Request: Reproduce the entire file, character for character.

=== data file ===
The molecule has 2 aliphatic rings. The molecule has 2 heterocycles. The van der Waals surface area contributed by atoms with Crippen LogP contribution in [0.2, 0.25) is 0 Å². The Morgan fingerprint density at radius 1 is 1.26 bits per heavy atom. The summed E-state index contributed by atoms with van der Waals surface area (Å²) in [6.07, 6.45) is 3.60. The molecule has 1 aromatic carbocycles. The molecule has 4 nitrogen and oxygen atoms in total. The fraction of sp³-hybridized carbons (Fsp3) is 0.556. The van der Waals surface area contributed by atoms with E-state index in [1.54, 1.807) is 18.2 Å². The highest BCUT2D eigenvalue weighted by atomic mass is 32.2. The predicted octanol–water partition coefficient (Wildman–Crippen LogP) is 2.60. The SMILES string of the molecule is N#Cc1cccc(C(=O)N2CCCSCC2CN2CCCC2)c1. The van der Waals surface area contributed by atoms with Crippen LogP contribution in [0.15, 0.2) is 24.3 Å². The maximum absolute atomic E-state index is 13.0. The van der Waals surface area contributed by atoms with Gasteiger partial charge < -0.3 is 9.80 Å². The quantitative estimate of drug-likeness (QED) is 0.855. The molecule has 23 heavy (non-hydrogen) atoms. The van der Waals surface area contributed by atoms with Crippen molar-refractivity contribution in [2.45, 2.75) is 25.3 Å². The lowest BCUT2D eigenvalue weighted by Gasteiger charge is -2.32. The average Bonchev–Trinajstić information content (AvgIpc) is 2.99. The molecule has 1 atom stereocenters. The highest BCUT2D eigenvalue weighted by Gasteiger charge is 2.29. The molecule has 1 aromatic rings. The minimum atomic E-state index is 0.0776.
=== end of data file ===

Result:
The molecule has 2 aliphatic rings. The molecule has 2 heterocycles. The van der Waals surface area contributed by atoms with Crippen LogP contribution in [0.2, 0.25) is 0 Å². The Morgan fingerprint density at radius 1 is 1.26 bits per heavy atom. The summed E-state index contributed by atoms with van der Waals surface area (Å²) in [6.07, 6.45) is 3.60. The molecule has 1 aromatic carbocycles. The molecule has 4 nitrogen and oxygen atoms in total. The fraction of sp³-hybridized carbons (Fsp3) is 0.556. The van der Waals surface area contributed by atoms with E-state index in [1.54, 1.807) is 18.2 Å². The highest BCUT2D eigenvalue weighted by atomic mass is 32.2. The predicted octanol–water partition coefficient (Wildman–Crippen LogP) is 2.60. The SMILES string of the molecule is N#Cc1cccc(C(=O)N2CCCSCC2CN2CCCC2)c1. The van der Waals surface area contributed by atoms with Crippen LogP contribution in [0.15, 0.2) is 24.3 Å². The maximum absolute atomic E-state index is 13.0. The van der Waals surface area contributed by atoms with Gasteiger partial charge < -0.3 is 9.80 Å². The quantitative estimate of drug-likeness (QED) is 0.855. The molecule has 23 heavy (non-hydrogen) atoms. The van der Waals surface area contributed by atoms with Crippen molar-refractivity contribution in [2.45, 2.75) is 25.3 Å². The lowest BCUT2D eigenvalue weighted by Gasteiger charge is -2.32. The average Bonchev–Trinajstić information content (AvgIpc) is 2.99. The molecule has 1 atom stereocenters. The highest BCUT2D eigenvalue weighted by Gasteiger charge is 2.29. The molecule has 1 aromatic rings. The minimum atomic E-state index is 0.0776.